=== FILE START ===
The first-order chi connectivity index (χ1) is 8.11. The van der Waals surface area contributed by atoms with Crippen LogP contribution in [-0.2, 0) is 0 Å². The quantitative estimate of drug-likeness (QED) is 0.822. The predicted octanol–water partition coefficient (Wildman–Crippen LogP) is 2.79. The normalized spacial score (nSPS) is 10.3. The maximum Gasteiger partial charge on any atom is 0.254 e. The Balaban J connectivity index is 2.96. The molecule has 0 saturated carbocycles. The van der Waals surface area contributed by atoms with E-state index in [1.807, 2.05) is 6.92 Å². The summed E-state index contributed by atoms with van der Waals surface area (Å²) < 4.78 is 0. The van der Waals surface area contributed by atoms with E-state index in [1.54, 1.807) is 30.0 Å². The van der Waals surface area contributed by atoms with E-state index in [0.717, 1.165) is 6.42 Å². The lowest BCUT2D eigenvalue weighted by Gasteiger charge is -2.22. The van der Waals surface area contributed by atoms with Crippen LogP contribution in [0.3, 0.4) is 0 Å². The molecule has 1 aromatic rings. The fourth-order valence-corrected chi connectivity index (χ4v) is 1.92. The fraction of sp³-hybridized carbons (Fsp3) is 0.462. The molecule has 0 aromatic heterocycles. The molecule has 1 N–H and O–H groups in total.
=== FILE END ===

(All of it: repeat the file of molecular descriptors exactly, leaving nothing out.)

The first-order chi connectivity index (χ1) is 8.11. The van der Waals surface area contributed by atoms with Crippen LogP contribution in [-0.2, 0) is 0 Å². The quantitative estimate of drug-likeness (QED) is 0.822. The predicted octanol–water partition coefficient (Wildman–Crippen LogP) is 2.79. The normalized spacial score (nSPS) is 10.3. The maximum Gasteiger partial charge on any atom is 0.254 e. The Balaban J connectivity index is 2.96. The molecule has 0 saturated carbocycles. The van der Waals surface area contributed by atoms with E-state index in [1.807, 2.05) is 6.92 Å². The summed E-state index contributed by atoms with van der Waals surface area (Å²) < 4.78 is 0. The van der Waals surface area contributed by atoms with E-state index in [1.54, 1.807) is 30.0 Å². The van der Waals surface area contributed by atoms with E-state index in [0.717, 1.165) is 6.42 Å². The lowest BCUT2D eigenvalue weighted by Gasteiger charge is -2.22. The van der Waals surface area contributed by atoms with Crippen LogP contribution in [0.3, 0.4) is 0 Å². The molecule has 1 aromatic rings. The fourth-order valence-corrected chi connectivity index (χ4v) is 1.92. The fraction of sp³-hybridized carbons (Fsp3) is 0.462. The molecule has 0 aromatic heterocycles. The molecule has 1 N–H and O–H groups in total.